Pots and Pans and Skillet Pie

Brooklyn Kitchen, which is now relocating to its larger Meat Hook location on Frost and Meeker, is one of my favorite stores. It is filled with the most beautiful cookware– enameled cast iron Le Creuset, shiny copper pots from a local company, Hammersmith, and stainless steel All-Clad pans. This is high-quality cookware that kajdhskajshdaksd, will last forever, and as a bonus, serves as sculptural objects. These are not thin, Teflon-coated cancer-causing skillets from a Big Box store. Unfortunately, they are also not inexpensive: A Le Creuset 2.75 Qt Dutch Oven is $110 on sale. The 5.5 Qt size is $230. An 8″ All-Clad Fry Pan is $80. A Hammersmith sauce pan is almost $200. Does this mean that an aspiring gourmet on a budget is destined for a life of aluminum and Teflon?Absolutely not. The solution: Vintage Cookware!

The beauty of good quality cookware that will last forever is that it lasts forever! But people don’t necessarily keep it forever. In fact, Brooklyn Kitchen also has a selection of vintage cookware. (I promise, I DO NOT work for Brooklyn Kitchen– I just love the store!) A couple of months ago, Sam purchased a blue cast iron, enameled Le Creuset skillet from them. The other week I scored a lovely yellow enamel Descoware pan for $25. (Descoware, popularized by Julia Child, was made until the late seventies, when it was purchased by Le Creuset. I actually prefer the Descoware pans– NOTHING sticks to them, and, like the Le Creuset, they go stovetop to oven.) I’ve also purchased some cute vintage Pyrex dishes there– $25 each. Other great sources are Ebay and craigslist. Over the past six months, I’ve purchased a small Autumn Leaves Descoware pan, two more matching 1 quart and 2 quart Descoware saucepans, a Dansk Kobenstyle Quistgaard pot and casserole dish, a Le Creuset Dutch oven and skillet, and a Michael Lax Copco pan, each for under $30. Scour your local thrift stores as well– you never know what you’ll find!

My Autumn Leaves Descoware Saucepans

Skillet Apple Pie before it is inverted onto the plate

As you can probably tell, although I do have a stainless stockpot and saucepan, I really love cast iron and enameled cookware. Not only is it beautiful, but it also retains heat well, cooks evenly, and can go directly from the stovetop into the oven, which means more one pot meals and less cleanup! This winter, I’ve been very into making skillet pies. Below is the recipe for my skillet apple pie, pictured.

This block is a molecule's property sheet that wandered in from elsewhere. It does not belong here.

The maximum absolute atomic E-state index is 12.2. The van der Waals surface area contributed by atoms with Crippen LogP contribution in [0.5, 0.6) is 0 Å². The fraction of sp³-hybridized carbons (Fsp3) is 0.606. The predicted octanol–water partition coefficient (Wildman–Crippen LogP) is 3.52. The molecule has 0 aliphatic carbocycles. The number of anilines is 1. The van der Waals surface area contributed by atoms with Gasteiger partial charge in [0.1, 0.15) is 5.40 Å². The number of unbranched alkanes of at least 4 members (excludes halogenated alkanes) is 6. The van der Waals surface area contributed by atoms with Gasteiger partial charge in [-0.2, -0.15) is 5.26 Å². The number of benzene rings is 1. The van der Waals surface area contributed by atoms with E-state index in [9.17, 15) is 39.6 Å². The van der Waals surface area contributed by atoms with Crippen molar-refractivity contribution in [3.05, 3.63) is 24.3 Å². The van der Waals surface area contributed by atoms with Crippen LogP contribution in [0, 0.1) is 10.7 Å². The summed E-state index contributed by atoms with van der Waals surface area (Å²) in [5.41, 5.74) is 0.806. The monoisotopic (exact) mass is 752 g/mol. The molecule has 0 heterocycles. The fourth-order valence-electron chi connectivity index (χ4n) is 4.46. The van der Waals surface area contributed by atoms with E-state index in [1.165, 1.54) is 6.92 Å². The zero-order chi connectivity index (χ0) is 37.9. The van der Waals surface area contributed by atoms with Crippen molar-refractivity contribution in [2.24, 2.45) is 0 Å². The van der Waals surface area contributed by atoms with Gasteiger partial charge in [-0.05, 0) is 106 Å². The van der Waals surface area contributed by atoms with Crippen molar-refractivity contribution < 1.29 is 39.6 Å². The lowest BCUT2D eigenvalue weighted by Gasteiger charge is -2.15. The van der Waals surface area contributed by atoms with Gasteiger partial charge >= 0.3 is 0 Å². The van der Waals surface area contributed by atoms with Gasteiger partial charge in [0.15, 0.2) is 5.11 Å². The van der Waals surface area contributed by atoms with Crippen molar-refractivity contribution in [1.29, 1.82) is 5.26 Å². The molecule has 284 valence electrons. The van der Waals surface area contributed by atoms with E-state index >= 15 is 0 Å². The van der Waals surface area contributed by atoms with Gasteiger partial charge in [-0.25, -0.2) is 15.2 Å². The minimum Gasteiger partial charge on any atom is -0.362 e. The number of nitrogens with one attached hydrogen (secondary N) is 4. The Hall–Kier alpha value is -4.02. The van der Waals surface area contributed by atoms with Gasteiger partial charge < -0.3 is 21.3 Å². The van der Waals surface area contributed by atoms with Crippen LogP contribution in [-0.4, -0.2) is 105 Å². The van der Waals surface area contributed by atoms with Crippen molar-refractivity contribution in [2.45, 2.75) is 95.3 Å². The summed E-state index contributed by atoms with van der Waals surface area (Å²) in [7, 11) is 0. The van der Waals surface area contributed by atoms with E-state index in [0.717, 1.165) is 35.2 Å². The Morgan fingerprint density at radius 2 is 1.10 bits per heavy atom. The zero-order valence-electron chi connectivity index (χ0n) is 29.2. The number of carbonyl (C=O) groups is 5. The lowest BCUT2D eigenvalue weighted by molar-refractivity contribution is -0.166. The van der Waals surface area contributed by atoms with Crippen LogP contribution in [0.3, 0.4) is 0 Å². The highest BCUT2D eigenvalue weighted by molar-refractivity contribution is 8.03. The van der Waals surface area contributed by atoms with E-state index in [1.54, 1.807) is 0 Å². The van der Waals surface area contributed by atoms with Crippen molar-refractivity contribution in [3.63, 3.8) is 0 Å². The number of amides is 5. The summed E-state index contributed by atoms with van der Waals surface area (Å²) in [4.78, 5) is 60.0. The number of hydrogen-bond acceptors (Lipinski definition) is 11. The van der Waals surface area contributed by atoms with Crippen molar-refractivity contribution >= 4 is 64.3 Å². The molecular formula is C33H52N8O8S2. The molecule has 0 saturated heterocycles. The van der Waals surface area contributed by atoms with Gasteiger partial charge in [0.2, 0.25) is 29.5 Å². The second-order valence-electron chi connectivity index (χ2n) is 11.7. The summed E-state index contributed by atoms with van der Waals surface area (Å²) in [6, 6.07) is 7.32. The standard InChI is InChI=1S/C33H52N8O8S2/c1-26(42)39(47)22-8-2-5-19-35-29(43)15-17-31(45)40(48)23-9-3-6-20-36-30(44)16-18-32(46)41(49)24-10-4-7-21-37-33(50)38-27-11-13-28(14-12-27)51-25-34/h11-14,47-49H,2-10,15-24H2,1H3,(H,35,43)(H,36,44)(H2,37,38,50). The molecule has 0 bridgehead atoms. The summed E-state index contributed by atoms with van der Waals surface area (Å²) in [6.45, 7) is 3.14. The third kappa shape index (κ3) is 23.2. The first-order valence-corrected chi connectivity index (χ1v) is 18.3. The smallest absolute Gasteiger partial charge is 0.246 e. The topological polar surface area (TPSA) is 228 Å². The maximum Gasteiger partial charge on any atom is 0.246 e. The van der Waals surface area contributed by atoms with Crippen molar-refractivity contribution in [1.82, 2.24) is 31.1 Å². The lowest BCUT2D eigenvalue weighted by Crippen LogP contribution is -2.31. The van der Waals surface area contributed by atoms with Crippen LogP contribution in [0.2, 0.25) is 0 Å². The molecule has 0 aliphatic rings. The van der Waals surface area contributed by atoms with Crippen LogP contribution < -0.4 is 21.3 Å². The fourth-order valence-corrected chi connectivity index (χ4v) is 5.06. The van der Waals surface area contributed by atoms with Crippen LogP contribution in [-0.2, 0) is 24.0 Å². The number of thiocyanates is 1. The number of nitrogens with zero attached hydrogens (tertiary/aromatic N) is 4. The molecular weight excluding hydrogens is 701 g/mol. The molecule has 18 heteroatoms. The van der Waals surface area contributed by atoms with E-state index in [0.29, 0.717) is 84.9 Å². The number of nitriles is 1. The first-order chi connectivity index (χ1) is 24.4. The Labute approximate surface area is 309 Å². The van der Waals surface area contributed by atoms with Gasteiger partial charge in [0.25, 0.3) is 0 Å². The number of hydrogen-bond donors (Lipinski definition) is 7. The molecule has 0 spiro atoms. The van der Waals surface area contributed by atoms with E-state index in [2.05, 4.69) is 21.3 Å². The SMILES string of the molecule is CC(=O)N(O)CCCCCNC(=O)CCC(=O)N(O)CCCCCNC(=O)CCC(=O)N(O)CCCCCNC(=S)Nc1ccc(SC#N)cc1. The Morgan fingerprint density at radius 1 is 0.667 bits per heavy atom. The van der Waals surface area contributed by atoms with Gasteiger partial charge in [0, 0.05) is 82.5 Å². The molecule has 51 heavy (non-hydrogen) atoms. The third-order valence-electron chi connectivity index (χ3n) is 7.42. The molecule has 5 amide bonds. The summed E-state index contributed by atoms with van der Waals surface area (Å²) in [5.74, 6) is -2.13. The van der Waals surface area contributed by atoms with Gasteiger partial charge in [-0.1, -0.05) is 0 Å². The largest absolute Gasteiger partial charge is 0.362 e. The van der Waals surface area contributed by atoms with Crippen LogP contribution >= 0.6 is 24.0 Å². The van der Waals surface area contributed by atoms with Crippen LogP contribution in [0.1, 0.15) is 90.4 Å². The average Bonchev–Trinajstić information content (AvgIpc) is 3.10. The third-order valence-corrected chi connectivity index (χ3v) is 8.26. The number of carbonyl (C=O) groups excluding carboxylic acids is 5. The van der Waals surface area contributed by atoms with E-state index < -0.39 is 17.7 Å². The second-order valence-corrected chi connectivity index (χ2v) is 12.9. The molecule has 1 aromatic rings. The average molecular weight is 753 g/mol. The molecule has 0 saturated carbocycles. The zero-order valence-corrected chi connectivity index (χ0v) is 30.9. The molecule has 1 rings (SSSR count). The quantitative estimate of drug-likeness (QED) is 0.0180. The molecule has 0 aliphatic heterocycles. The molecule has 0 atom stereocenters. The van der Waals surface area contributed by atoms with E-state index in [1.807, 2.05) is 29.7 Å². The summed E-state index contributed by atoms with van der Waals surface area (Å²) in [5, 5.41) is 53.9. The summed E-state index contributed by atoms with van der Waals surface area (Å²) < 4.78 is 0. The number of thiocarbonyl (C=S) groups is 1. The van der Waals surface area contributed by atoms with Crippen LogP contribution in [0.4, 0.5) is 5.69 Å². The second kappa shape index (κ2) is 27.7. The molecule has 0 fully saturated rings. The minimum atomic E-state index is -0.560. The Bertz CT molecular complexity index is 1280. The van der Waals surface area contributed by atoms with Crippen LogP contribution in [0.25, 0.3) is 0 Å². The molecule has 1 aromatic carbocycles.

Single Butter Pie Crust (pâte brisée) A food processor makes it considerably easier to need a perfect crust. Unfortunately, I don’t have one, but I love the flakiness of an all-butter crust. My solution is to freeze my butter, and then grate it into my flour mixture, so it’s light, evenly distributed, and much easier to form. INGREDIENTS

  • 1 1/4 cups all-purpose flour, plus extra for rolling
  • 1/2 cup (1 stick) unsalted butter, frozen, grated
  • 1/2 teaspoon sea salt
  • 1/2 teaspoon sugar
  • 2 to 4 tablespoons ice water

In a large bowl, mix the flour, salt, and sugar. Add the grated butter, and mix well so that butter is evenly distributed. Add the ice water one tablespoon at a time, and use your hands to form the mixture into a large ball. Wrap in plastic and refrigerate until  your filling is ready. When filling is ready, roll out dough on a lightly floured surface into about a 12-inch disc and transfer to top of skillet.

Skillet Apple Pie Filling


  • 1 tablespoon unsalted butter
  • 4 apples, peeled and sliced (I like to use a variety and include at least one Granny Smith)
  • 1 pear, peeled and sliced
  • 1/4 cup dried fruit (cherries, raisins, or cranberries)
  • 1/8 cup whiskey
  • 2 tablespoons sugar (or to taste)
  • Cinnamon to taste
  • Nutmeg to taste

Preheat your oven to 375. In a cast iron or enameled skillet, melt the butter. Add apples, pears and sugar, and cook over low heat until the fruit begins to caramelize. Add whiskey, dried fruit, cinnamon and nutmeg and simmer. Place your rolled out pie crust atop the skillet, pinch the sides to the edge of the pan, and trim the excess crust off. Place the entire skillet into the oven, and bake about 30 minutes, or until crust is done. Remove from oven and allow to cool for 5 minutes. Place a plate atop the skillet, and invert the pie onto the plate, so that it’s a freestanding tart. Serve with fresh whipped cream or vanilla ice cream. Enjoy!

Finished Skillet Apple Pie